We stood there for about an hour talking. After a point, I realized we should say our goodbyes while we had the privacy. I hugged my dad, said goodbye, and asked him to give me a few minutes alone with my wife.

M and I hugged and cried for several minutes together. We kissed good-bye for the last time for what would be six months.

And then they were gone. And I was all alone with the other guys from my unit. Guns, gear, and sadness everywhere. The reality of the separation was quickly becoming real and the six months in front of me before I would be home again seemed like an eternity.

I have been thinking back a lot recently to my time in Afghanistan. I kept a journal that I wrote in every day and I also wrote several longer descriptors of several significant events throughout the year. At the time, I thought that I would never forget the details of that year. Going back and re-reading what I wrote made me realize I have already forgotten a lot of the details.

So I am hoping to begin telling some of the more interesting stories from my deployment. Some of them are funny, some of them are pretty messed up, all of them are worth sharing.

The plan is to work chronologically starting with my first few days in Jalalabad in April of 2011…

Now that I am home from Afghanistan and the dust has settled, I have decided to come out of hiding for the sake of this blog. I still want to work toward sharing my experience as an army dentist with those out there who are interested in reading.

My year in Afghanistan was long. I deployed as the dentist for an Infantry Brigade Combat Team. My brigade was deployed to a remote and violent part of Afghanistan along the Pakistani border. I was the officer in charge of a small expeditionary dental clinic that supported approximately 8,000 US and Coalition forces throughout our Area of Operations, and I was the only dentist in the AO.  The majority of my time was spent seeing dental patients at my clinic. Over the year I saw approximately 1,300 patients whose problems ranged from infected wisdom teeth to trauma from IED blasts.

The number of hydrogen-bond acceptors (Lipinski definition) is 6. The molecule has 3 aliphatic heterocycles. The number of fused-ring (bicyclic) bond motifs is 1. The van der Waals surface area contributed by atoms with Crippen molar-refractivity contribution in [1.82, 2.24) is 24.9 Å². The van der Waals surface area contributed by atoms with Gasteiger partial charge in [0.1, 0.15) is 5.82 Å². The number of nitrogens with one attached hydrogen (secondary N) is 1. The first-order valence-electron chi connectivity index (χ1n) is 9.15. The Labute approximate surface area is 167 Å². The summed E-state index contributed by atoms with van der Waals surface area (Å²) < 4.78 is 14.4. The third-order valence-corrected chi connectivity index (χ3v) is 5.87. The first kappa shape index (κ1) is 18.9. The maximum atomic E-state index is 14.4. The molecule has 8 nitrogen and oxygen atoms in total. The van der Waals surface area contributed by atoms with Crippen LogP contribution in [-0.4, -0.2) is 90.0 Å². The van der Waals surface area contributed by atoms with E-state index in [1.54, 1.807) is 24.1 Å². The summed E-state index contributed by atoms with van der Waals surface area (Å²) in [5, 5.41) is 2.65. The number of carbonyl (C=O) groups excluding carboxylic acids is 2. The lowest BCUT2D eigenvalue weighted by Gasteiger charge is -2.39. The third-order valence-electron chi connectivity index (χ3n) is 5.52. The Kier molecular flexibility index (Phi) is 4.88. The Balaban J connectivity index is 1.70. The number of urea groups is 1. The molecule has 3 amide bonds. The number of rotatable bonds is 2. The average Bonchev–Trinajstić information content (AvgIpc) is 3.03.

My dental clinic was at a larger sized FOB and co-located with a physical therapist, a team of physicians, nurses, and PAs, a preventive medicine officer, and a Forward Surgical Team (FST). As expected, the surgeons handled quite a bit of war-related trauma throughout the year. Since there was no oral and maxillofacial surgery support in all of RC-East, I had the opportunity to go into the operating room to help the surgeons repair some maxillofacial trauma. I remember assisting two of the general surgeons on a neck dissection after a guy took several AK-47 rounds to the head and neck. A bullet went in through neck and came out through his left parotid gland (one of the major salivary glands). They wanted my assistance dissecting and exploring the parotid and its duct into the oral cavity. I also had several opportunities to handle facial lacerations, and even remove shrapnel from a soldiers face after he was wounded by a mortar round.

Part of my job as the brigade dentist was to “flex forward” and support our more remote soldiers in more than twenty outposts throughout the mountains and valleys of Nangarhar, Nuristan, Kunar, and Laghman provinces. Throughout the year I traveled on 18 “battlefield circulation” trips throughout this AO. During these missions I would travel forward with my assistant to provide evaluations and preventive care to our most remotely deployed combat soldiers. My assistant and I would fly to some small observation post or outpost up in the mountains for a day or two. While my resources limited me to very basic procedures while on a mission, these trips proved to be a very valued service to the war fighter and much appreciated by their commanders. Life on these small outposts was very different from life back at my larger base. The movie Restrepo did a pretty good job detailing what life is like for these guys out at these small outposts and I would highly suggest it as a primer to what life has been like for the infantry in this war.